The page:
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State of the Market

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    Originally posted by Big Blue Plymouth View Post
    I just could NEVER do what I do contracting as a permie.

    If it came to the crunch, I'd quit IT altogether & go and do something that pays a fraction of what I earn now but isn't as soul destroying.

    In that case I think that's the core issue for you - doing something you don't enjoy. Hence off course contracting is best for you. To say what you do is "soul destroying" makes me want to advise you to go and work in something that fulfills you in more ways than just £££. Don't waste your life so that you can own a VW instead of a Ford.

    Unless my children were starving and I had no choice (I'm from the school of thought of cleaning toilets if that's what it takes to bring bread home), I would never remain in a role that I would describe as "soul destroying". I would prefer to earn less but enjoy life more. I'm just lucky that I enjoy what I do in banking and I'm also lucky it pays well.

    The key point being - would I be as successful if I found it "soul destroying"? No, I definitely would not. Not enjoying it would be obvious from my face and behaviour. Hence to you my advice is - try to work on things you do enjoy, I know you will make more of a success out of it.

    Anyway, state of the market: not great, it's a buyers market, we know it, so we are offered slightly lower rates than normal and still getting great CVs in.

    Comment


      Originally posted by PermMCCon View Post
      In that case I think that's the core issue for you - doing something you don't enjoy. Hence off course contracting is best for you. To say what you do is "soul destroying" makes me want to advise you to go and work in something that fulfills you in more ways than just £££. Don't waste your life so that you can own a VW instead of a Ford.

      Unless my children were starving and I had no choice (I'm from the school of thought of cleaning toilets if that's what it takes to bring bread home), I would never remain in a role that I would describe as "soul destroying". I would prefer to earn less but enjoy life more. I'm just lucky that I enjoy what I do in banking and I'm also lucky it pays well.

      The key point being - would I be as successful if I found it "soul destroying"? No, I definitely would not. Not enjoying it would be obvious from my face and behaviour. Hence to you my advice is - try to work on things you do enjoy, I know you will make more of a success out of it.

      Anyway, state of the market: not great, it's a buyers market, we know it, so we are offered slightly lower rates than normal and still getting great CVs in.
      I used to enjoy it.

      I'm not and never was a geek & I got into IT via an M.Sc conversion course but I used to enjoy the challenges the work presented.

      Not any more.

      I've enough money to last a couple of years & yes, there's a real temptation to buy a pick-up, go and set up a landscaping business (did it before IT) & enjoy work but settle for a lot less money.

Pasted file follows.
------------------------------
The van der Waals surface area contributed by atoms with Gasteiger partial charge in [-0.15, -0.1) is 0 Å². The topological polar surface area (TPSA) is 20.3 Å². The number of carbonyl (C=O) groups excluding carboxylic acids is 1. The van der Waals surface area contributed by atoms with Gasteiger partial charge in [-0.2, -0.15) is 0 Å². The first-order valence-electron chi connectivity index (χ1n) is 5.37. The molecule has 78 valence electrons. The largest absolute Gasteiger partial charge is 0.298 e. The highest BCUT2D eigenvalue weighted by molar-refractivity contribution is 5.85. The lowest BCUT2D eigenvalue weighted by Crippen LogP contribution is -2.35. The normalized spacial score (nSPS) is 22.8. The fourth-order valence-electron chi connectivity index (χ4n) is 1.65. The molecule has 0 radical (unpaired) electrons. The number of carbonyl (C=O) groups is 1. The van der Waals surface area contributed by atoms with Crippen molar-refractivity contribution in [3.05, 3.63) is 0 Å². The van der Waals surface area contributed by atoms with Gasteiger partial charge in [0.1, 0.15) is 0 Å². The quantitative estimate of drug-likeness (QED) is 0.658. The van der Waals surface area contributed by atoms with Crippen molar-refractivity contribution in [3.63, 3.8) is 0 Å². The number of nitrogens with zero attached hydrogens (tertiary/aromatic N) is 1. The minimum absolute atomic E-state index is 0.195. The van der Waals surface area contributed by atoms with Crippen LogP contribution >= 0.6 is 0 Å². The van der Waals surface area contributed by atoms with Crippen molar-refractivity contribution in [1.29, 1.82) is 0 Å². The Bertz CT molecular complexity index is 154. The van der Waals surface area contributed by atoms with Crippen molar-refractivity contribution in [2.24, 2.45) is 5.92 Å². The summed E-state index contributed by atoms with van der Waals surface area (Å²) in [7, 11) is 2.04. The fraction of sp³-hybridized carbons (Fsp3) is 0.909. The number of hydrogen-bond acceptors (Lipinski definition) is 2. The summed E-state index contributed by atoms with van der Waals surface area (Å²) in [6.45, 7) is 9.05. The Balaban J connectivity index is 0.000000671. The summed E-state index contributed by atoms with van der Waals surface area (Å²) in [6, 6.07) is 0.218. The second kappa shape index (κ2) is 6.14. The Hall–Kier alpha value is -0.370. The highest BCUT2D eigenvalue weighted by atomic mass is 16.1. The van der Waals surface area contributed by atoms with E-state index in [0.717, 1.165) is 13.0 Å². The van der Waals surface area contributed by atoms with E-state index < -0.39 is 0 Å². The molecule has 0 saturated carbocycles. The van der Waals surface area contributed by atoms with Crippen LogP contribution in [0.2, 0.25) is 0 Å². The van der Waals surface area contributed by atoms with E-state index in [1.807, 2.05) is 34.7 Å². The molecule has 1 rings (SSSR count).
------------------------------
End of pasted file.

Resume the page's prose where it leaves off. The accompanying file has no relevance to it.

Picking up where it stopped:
Comment


        Originally posted by Big Blue Plymouth View Post

        I've enough money to last a couple of years & yes, there's a real temptation to buy a pick-up, go and set up a landscaping business (did it before IT) & enjoy work but settle for a lot less money.
        Atleast you have another skill which you can depend upon, I don't have any other skill except IT.

        Comment


          How's your psychotherapy doing?

          Originally posted by PermMCCon View Post
          I would never remain in a role that I would describe as "soul destroying". I would prefer to earn less but enjoy life more.
          I'm just lucky that I enjoy what I do in banking
          I'd love to meet you in a pub. Those are two of the most bizarre statements I have ever heard.

          Contracting is generally like most work: something you only do because you absolutely have to. My simple rule of life is work is something they pay you for; pleasure is something you pay them for. I appreciate looking after stray cats, landscape gardening, playing gigs in pubs etc can be enjoyable but economics says they pay bugger all and are exceedingly difficult to get into.

          So your first proposition is wierd (for a contractor) but the idea that banking is enjoyable - now that takes us onto a different planet.

          Do other people equally fear for PermCCon's sanity? Should we be ringing up Social Services?
          "Don't part with your illusions; when they are gone you may still exist, but you have ceased to live" Mark Twain

          Comment


            Originally posted by Andy2 View Post
            Atleast you have another skill which you can depend upon, I don't have any other skill except IT.
            Same as me stuck in IT realistically way too old to retrain for another industry now & yet still too young & poor to retire!!

            Comment


              Originally posted by Cirrus View Post